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Lake Elmer open for business

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Lake Elmer in Kingfisher County. is full of water and the boat ramp is usable, according to fisheries personnel with the Oklahoma Department of Wildlife Conservation.
The 55-acre lake has undergone a slate of recent renovations since being drained in 2009 – including stockings of catchable-size bass, sunfish and catfish – but up until the most recent rains, its water level had remained too low to be usable for boaters.
Lake Elmer is one of 15 Wildlife Department-owned and managed lakes across the state, ranging from as small as 30 acres to more than 260 acres. It was last renovated in the late 1970s, but a 2009 fish kill all but ruined the lake as a fishery.
Using Wildlife Department personnel, the agency has since made many renovations at the lake including adding a courtesy dock near the boat ramp, removing more than 1 million cubic yards of organic muck, rebuilding existing fishing jetties and constructing new ones.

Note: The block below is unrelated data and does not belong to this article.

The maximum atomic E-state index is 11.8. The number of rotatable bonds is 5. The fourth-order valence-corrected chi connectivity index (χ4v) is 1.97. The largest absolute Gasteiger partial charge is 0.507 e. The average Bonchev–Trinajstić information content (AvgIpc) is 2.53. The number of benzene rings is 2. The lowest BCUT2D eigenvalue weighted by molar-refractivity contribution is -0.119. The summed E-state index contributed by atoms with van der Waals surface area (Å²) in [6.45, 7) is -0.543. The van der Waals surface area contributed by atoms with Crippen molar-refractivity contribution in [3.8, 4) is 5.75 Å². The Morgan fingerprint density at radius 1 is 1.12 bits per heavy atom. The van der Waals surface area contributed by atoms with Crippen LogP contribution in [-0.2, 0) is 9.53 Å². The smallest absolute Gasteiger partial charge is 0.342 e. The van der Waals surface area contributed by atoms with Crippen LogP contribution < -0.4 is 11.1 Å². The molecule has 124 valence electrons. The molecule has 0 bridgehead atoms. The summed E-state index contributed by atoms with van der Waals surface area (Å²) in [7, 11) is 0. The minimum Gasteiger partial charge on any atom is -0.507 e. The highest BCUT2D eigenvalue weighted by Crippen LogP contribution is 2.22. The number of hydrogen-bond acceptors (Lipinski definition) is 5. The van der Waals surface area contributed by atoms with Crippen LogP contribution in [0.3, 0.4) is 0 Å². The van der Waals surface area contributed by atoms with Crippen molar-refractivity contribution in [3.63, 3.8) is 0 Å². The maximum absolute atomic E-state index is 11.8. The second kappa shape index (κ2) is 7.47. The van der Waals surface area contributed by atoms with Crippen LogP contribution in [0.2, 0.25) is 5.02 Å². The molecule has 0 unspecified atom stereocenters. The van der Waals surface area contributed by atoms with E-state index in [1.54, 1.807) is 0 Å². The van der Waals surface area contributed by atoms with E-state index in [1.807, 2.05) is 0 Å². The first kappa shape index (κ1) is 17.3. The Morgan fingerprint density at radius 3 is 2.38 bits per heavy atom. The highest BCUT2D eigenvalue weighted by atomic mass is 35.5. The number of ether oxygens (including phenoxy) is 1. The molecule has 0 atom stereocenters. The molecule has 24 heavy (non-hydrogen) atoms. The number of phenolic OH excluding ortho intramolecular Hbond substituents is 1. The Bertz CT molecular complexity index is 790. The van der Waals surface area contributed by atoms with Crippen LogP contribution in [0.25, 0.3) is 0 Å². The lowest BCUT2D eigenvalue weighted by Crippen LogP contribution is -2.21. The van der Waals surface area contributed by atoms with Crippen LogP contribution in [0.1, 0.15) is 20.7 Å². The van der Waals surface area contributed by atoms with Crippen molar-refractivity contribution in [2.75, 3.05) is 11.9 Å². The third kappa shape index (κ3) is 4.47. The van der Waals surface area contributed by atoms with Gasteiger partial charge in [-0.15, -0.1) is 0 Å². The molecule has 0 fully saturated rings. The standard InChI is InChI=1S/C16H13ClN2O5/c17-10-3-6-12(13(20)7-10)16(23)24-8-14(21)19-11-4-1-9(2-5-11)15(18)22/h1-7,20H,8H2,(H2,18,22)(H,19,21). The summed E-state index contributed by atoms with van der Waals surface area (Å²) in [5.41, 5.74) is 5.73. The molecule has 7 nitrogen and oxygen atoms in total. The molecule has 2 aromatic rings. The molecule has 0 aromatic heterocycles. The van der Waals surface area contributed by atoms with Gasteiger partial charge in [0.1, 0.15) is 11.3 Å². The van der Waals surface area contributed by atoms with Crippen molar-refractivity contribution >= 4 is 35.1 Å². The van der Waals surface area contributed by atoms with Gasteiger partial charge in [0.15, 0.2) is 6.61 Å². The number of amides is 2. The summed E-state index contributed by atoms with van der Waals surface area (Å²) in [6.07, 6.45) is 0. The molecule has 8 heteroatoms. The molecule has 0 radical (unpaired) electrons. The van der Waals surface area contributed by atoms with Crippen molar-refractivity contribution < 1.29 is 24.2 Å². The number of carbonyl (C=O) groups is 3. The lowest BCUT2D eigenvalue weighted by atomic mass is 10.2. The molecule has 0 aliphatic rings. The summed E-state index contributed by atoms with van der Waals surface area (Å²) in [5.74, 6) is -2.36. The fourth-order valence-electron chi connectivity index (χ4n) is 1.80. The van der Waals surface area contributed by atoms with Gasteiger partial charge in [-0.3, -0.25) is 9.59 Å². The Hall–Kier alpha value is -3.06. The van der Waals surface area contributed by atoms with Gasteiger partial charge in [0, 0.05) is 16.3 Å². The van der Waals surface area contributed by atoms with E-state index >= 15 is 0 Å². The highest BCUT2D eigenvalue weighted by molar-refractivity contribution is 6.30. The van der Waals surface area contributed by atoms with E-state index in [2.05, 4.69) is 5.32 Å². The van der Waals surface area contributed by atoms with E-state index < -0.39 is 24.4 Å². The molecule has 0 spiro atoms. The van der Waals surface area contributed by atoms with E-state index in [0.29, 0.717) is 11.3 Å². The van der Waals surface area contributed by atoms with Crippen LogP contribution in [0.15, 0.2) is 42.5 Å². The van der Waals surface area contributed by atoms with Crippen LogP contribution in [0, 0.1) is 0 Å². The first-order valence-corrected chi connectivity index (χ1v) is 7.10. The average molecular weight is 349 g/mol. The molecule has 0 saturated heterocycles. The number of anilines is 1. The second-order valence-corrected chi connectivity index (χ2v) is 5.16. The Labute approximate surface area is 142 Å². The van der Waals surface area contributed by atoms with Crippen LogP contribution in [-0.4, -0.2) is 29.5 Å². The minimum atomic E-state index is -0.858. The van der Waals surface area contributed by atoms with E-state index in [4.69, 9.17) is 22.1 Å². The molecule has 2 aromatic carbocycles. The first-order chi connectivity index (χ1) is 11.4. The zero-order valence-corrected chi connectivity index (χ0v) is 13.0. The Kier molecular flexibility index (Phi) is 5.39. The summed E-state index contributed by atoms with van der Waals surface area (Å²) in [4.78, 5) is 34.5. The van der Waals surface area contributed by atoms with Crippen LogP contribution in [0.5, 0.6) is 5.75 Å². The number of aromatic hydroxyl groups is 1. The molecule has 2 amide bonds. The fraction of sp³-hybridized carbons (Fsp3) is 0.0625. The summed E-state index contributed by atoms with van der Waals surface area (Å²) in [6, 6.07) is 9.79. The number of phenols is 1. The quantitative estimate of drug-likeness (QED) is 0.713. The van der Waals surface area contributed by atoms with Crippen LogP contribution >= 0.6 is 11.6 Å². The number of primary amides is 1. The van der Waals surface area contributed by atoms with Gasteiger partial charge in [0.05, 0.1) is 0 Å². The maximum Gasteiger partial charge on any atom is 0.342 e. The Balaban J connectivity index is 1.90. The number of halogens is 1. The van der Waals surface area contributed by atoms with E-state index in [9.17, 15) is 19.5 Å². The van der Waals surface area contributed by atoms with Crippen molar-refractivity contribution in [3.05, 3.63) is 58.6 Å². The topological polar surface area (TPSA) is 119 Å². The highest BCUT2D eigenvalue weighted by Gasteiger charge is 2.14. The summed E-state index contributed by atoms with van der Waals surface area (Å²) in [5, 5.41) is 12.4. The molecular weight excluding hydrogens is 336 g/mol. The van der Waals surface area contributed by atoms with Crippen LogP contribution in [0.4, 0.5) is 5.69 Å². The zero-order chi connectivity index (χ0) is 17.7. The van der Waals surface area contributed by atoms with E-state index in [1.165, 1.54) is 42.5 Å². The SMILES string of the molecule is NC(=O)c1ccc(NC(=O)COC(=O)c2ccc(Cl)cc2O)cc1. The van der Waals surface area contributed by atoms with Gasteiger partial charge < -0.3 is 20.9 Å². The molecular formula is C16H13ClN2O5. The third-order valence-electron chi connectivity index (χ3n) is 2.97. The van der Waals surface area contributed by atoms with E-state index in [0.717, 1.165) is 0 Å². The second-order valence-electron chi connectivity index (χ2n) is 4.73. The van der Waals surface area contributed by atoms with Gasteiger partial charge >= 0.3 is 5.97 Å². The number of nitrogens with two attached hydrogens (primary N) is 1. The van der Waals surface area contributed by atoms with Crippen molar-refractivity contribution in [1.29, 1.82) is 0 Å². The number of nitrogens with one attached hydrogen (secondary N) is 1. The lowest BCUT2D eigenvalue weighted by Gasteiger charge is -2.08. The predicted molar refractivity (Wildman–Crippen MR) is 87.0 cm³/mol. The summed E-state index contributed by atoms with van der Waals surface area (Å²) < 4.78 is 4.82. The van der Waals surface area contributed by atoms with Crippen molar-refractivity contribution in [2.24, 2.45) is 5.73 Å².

The Wildlife Department’s law enforcement division helped secure donations and transportation for over 100,000 tons of concrete that was used for rip-rap in the renovations.
Two silt trap ponds were constructed above the lake to prevent the need for future renovations, and upstream landowners are putting conservation measures into place to slow future erosion issues.
Additionally, new fish habitat was installed including 200 brush piles and 100 spider blocks built and delivered by Dover FFA students.
Spider blocks are manmade structures composed of polyethylene pipes that are concreted into cinderblocks, then placed at the bottom of lakes for fish cover. The Wildlife Department also built and installed its own artificial fish structures, called “tarantula blocks,” which resemble spider blocks but are much larger in scale.
After renovations were completed, the only thing that remained to do was to wait until the lake filled to accessible levels for boaters and anglers. As of last week, the lake completely filled up, making the boat ramp accessible and the lake ready to be used.
“There is a fishable population in there now,” said John Stahl, northwest regional fisheries supervisor for the Wildlife Department.
Stahl said the Department will continue monitoring the fishery. Plans are being made to electrofish the lake to check the overall status of the fishery, and that the Wildlife Department has been receiving good reports from anglers who have been fishing near the newly installed structure.

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Ed Godfrey

Ed Godfrey was born in Muskogee and raised in Stigler. He has worked at The Oklahoman for 25 years. During that time, he has worked a myriad of beats for The Oklahoman including both the federal and county courthouse in Oklahoma City for more... Read more ›